Where Do You Get Your Fleet Information?
It’s a simple question, but a complex answer. Print publications, online newsletters, industry conferences, fleet management company resources, and factory reps and OEM websites form key components of the answer.
A discussion about where fleet managers get their information, moderated by AF Editor Mike Antich (left wearing red tie), included fleet professionals (clockwise from left) Mike Ahart, Dean Foods; Mike Sims, LDS Church; Alicia Hammond, Ambius; Lee Miller, Boehringer Ingelheim; Theresa Belding, Forest Pharmaceuticals; Donna Bibbo, Novo Nordisk; John Dmochowsky, Kraft Foods; and Bret Watson, Sprint.
The question was straightforward: Where do you get the information you need to manage your fleet? The answer was surprisingly complex — with print publications, the Internet, and old-fashioned face-to-face networking forming critical parts of the answer.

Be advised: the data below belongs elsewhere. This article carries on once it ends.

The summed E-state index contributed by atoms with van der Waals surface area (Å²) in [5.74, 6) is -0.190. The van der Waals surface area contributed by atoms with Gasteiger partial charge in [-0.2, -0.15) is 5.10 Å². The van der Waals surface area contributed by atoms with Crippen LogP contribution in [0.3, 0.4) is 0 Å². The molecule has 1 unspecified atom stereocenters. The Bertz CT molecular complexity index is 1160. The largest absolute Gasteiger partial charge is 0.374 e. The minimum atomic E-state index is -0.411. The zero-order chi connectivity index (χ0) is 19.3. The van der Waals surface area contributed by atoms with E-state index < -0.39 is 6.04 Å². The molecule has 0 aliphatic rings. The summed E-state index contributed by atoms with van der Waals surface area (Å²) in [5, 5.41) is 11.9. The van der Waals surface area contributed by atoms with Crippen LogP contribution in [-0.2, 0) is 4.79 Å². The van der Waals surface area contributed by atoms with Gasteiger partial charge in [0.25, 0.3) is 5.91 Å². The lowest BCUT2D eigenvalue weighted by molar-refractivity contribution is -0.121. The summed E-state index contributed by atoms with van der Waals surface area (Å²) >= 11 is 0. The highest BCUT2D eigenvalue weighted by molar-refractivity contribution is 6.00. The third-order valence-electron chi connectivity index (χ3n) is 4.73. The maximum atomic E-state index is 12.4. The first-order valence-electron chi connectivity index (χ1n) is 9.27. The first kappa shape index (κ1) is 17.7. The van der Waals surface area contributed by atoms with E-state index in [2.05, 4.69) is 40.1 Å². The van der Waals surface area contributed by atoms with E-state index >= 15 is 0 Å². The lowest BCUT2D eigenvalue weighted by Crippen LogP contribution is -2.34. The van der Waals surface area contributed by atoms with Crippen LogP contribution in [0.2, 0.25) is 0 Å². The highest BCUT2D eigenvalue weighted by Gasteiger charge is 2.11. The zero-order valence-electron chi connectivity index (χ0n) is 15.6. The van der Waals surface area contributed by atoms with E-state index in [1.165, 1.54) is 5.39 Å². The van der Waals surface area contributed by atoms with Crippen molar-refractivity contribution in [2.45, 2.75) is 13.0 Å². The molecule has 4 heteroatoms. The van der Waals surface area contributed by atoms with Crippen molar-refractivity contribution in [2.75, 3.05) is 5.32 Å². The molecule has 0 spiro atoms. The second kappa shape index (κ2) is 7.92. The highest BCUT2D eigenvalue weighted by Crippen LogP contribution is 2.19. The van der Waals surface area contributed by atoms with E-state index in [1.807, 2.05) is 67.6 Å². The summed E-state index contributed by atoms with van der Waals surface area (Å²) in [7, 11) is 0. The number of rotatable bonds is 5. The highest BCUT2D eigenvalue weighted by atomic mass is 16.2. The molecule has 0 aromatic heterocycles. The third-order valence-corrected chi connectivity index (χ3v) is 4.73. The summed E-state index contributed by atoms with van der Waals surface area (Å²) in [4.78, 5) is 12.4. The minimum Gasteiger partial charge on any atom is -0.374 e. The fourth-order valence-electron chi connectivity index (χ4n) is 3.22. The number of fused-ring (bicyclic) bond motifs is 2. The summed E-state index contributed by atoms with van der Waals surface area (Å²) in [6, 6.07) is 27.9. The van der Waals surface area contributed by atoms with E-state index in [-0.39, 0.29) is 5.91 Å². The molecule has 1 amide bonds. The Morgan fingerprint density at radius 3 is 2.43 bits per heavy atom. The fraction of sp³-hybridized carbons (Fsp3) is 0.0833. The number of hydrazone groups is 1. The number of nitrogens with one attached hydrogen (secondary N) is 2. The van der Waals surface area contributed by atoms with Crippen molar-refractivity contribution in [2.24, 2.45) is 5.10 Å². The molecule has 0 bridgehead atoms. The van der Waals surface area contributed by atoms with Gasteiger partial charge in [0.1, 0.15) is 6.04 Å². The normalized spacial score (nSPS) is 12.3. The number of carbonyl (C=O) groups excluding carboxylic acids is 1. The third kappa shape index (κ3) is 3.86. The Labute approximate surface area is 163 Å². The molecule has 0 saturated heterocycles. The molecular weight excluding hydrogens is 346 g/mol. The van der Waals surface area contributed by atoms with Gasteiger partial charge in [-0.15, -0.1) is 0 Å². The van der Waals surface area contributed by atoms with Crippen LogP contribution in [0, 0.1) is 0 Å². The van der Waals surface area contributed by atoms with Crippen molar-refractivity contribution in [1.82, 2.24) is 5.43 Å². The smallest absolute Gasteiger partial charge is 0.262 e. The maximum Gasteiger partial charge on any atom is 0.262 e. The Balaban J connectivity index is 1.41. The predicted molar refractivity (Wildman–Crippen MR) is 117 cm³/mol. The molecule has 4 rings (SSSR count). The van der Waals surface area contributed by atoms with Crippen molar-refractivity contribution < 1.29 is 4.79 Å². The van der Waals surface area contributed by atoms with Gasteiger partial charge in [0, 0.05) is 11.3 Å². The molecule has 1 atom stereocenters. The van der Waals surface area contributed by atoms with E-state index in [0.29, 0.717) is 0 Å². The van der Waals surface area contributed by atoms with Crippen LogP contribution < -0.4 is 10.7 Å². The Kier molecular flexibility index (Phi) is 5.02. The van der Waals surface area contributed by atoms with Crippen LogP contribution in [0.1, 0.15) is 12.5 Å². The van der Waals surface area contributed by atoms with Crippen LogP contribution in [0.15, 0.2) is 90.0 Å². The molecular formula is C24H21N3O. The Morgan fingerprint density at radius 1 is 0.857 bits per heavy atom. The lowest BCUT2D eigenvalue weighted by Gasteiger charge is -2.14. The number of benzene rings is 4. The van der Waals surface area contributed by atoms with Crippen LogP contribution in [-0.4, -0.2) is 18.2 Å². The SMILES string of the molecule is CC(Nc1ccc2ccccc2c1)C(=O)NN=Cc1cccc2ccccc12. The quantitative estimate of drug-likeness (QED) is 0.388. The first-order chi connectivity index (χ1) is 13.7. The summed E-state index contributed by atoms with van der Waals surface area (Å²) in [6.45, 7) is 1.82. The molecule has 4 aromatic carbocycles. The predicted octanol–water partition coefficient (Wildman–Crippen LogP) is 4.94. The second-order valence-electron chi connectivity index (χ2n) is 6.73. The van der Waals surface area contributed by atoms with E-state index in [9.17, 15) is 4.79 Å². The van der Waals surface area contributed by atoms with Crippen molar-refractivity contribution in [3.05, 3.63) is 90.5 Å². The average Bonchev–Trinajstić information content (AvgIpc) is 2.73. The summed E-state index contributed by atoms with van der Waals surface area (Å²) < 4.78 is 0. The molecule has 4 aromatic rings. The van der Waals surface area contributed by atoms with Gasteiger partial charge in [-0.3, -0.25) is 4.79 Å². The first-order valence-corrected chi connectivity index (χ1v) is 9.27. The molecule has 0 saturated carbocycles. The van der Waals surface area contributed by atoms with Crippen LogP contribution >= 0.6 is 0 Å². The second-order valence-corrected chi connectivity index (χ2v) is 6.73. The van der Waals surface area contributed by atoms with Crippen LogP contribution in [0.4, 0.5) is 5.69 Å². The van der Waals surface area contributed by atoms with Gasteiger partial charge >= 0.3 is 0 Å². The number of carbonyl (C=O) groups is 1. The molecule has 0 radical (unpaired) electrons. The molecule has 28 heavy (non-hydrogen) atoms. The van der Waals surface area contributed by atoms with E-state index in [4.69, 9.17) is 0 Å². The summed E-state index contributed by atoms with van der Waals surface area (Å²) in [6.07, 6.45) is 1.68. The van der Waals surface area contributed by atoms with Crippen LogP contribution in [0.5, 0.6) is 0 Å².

Automotive Fleet sat down to discuss their go-to sources for fleet information with:
● Mike Ahart, vice president, transportation, Dean Foods Company.
● Theresa Belding, senior manager - Fleet Services, Forest Pharmaceuticals.
● Donna Bibbo, CAFM, manager, Fleet and Travel, Novo Nordisk.
● John Dmochowsky, CAFM, sales fleet manager, Kraft Foods, Inc.
● Alicia Hammond, CAFM, fleet administrator, Ambius.
● Lee Miller, senior manager, fleet services, Boehringer Ingelheim Pharmaceuticals Inc.
● Mike Sims, global fleet planning, acquisition, and resale manager, LDS Church.
● Bret Watson, CAFM, national fleet manager, Sprint Nextel Corporation.
What resulted was an eye-opening, lively discussion.
AF: What are your main sources of fleet information?